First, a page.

Various factors can affect our body clocks but this is usually a temporary situation. A series of late nights, shift patterns that change and long flights can produce temporary effects such as mood changes and sleep disruption. We commonly refer to this as jet lag and do not view it as a serious problem but it is now widely recognised that our biological clocks are also important to our general well-being and health.

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How Does Obesity Affect Your Risk Of OA Knee Pain


​Obesity has been known to be a serious health problem for many years, but the impact that being overweight can have on your knees is not always recognised. Seriously obese people are fourteen times more likely to develop osteoarthritis (OA) of the knee than people whose weight is within healthy parameters, so it follows that maintaining a healthy weight can reduce your risk of knee pain due to this disease.

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What Are The Differences Between OA And Other Types Of Arthritis?


​There are over 100 different types of arthritis. The most common include osteoarthritis (OA), rheumatoid arthritis (RA), psoriatic arthritis (PsA), ankylosing spondylitis (AS), fibromyalgia and gout. Although there are many similarities between the different types of arthritis and the pain they cause, knowing which type you have can make the difference between successful treatment or further debilitation.

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Where Can I Turn to For Support For OA Knee Pain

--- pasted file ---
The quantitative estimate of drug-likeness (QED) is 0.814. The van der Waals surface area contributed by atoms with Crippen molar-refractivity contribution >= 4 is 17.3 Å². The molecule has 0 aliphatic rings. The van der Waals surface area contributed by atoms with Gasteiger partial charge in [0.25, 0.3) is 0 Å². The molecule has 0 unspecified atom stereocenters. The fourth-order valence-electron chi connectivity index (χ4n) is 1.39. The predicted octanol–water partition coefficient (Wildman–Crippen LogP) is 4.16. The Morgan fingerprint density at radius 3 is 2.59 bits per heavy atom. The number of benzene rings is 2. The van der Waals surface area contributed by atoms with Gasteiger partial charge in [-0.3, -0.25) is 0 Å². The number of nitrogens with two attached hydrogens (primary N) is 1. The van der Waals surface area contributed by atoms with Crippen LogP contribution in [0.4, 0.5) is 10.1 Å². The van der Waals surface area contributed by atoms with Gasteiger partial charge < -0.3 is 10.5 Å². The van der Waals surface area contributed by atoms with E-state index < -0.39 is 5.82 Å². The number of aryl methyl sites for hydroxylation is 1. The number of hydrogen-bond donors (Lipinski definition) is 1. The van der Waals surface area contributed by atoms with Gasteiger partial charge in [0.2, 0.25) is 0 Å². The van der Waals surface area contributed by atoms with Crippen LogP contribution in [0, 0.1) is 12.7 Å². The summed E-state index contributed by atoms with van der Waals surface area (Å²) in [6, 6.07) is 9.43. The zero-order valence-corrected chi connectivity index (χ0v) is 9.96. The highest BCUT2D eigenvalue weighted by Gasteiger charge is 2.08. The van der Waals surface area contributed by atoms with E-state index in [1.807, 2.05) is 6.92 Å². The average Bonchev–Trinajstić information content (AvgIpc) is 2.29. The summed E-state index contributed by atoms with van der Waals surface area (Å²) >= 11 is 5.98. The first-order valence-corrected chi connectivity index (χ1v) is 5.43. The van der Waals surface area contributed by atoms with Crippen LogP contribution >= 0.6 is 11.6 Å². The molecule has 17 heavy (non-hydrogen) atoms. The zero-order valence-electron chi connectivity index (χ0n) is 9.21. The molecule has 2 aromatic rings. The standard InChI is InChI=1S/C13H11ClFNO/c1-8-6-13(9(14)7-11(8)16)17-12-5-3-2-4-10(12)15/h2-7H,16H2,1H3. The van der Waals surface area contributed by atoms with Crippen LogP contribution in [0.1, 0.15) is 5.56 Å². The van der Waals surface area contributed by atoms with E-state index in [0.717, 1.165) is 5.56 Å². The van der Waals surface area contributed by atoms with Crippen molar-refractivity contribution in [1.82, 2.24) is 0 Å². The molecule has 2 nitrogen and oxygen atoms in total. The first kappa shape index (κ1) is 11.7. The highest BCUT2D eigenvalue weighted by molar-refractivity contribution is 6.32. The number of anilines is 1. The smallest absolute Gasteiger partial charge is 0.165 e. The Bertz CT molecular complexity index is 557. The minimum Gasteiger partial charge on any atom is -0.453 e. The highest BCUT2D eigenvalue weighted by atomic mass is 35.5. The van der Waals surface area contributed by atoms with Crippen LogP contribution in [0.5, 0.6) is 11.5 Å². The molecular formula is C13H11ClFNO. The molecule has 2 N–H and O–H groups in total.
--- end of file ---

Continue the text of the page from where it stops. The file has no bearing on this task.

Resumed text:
Osteoarthritis causes increasing joint pain and stiffness in the knee. Tenderness and swelling are also likely to be present. This may be particularly the case immediately after you wake up, after overusing your knee, or when resting.

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How Can Tai Chi Help People With OA Knee Pain


​There is proof that the martial art tai chi can help with the symptoms and pain of knee osteoarthritis (OA). We look at the evidence below and explain how tai chi can improve the condition.

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The Effect Of Weather On OA Knee Pain


​Many of us are familiar with stories of people with injuries or joint conditions claiming to be able to predict the weather based upon their pain and stiffness. Whilst they are often met with polite nodding or even ridicule, there is evidence that there may be a genuine link between weather conditions and levels of pain. There is a growing body of research looking at the effect of weather on OA knee pain, but the results are far from conclusive.

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The Mental Health Impact Of OA Knee Pain


​Any injury to the knee can be particularly painful. This includes the mobility issues that often arise from osteoarthritis. As the knee is so important when standing or walking, damage to the joint can have a negative impact on your ability to accomplish day-to-day tasks. It is not, however, just the physical discomfort that can make life more difficult. As with any long-term injury, chronic pain in the knee can have a negative effect on mental health. For example, it can increase the likelihood of experiencing depression or anxiety.